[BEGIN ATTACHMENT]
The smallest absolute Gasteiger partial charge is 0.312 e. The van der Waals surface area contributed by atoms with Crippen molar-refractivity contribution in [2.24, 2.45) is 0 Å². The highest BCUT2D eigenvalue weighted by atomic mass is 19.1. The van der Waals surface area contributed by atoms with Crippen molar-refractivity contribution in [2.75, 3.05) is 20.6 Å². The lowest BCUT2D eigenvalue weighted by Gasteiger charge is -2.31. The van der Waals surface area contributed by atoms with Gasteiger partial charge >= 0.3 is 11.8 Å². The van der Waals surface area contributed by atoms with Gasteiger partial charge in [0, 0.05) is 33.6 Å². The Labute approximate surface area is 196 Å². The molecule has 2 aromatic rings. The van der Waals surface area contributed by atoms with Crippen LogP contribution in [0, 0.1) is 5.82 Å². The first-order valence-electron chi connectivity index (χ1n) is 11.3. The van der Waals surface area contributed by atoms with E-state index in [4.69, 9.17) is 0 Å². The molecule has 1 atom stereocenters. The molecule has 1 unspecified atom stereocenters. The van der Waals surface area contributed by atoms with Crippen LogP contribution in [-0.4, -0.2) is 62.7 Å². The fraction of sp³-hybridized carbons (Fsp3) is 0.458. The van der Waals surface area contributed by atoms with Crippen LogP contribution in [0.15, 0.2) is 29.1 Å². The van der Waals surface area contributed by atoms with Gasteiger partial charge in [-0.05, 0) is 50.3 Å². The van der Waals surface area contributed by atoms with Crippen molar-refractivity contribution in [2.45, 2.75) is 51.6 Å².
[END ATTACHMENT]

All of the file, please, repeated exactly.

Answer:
The smallest absolute Gasteiger partial charge is 0.312 e. The van der Waals surface area contributed by atoms with Crippen molar-refractivity contribution in [2.24, 2.45) is 0 Å². The highest BCUT2D eigenvalue weighted by atomic mass is 19.1. The van der Waals surface area contributed by atoms with Crippen molar-refractivity contribution in [2.75, 3.05) is 20.6 Å². The lowest BCUT2D eigenvalue weighted by Gasteiger charge is -2.31. The van der Waals surface area contributed by atoms with Gasteiger partial charge >= 0.3 is 11.8 Å². The van der Waals surface area contributed by atoms with Gasteiger partial charge in [0, 0.05) is 33.6 Å². The Labute approximate surface area is 196 Å². The molecule has 2 aromatic rings. The van der Waals surface area contributed by atoms with Crippen LogP contribution in [0, 0.1) is 5.82 Å². The first-order valence-electron chi connectivity index (χ1n) is 11.3. The van der Waals surface area contributed by atoms with E-state index in [4.69, 9.17) is 0 Å². The molecule has 1 atom stereocenters. The molecule has 1 unspecified atom stereocenters. The van der Waals surface area contributed by atoms with Crippen LogP contribution in [-0.4, -0.2) is 62.7 Å². The fraction of sp³-hybridized carbons (Fsp3) is 0.458. The van der Waals surface area contributed by atoms with Crippen LogP contribution in [0.15, 0.2) is 29.1 Å². The van der Waals surface area contributed by atoms with Gasteiger partial charge in [-0.05, 0) is 50.3 Å². The van der Waals surface area contributed by atoms with Crippen molar-refractivity contribution in [2.45, 2.75) is 51.6 Å².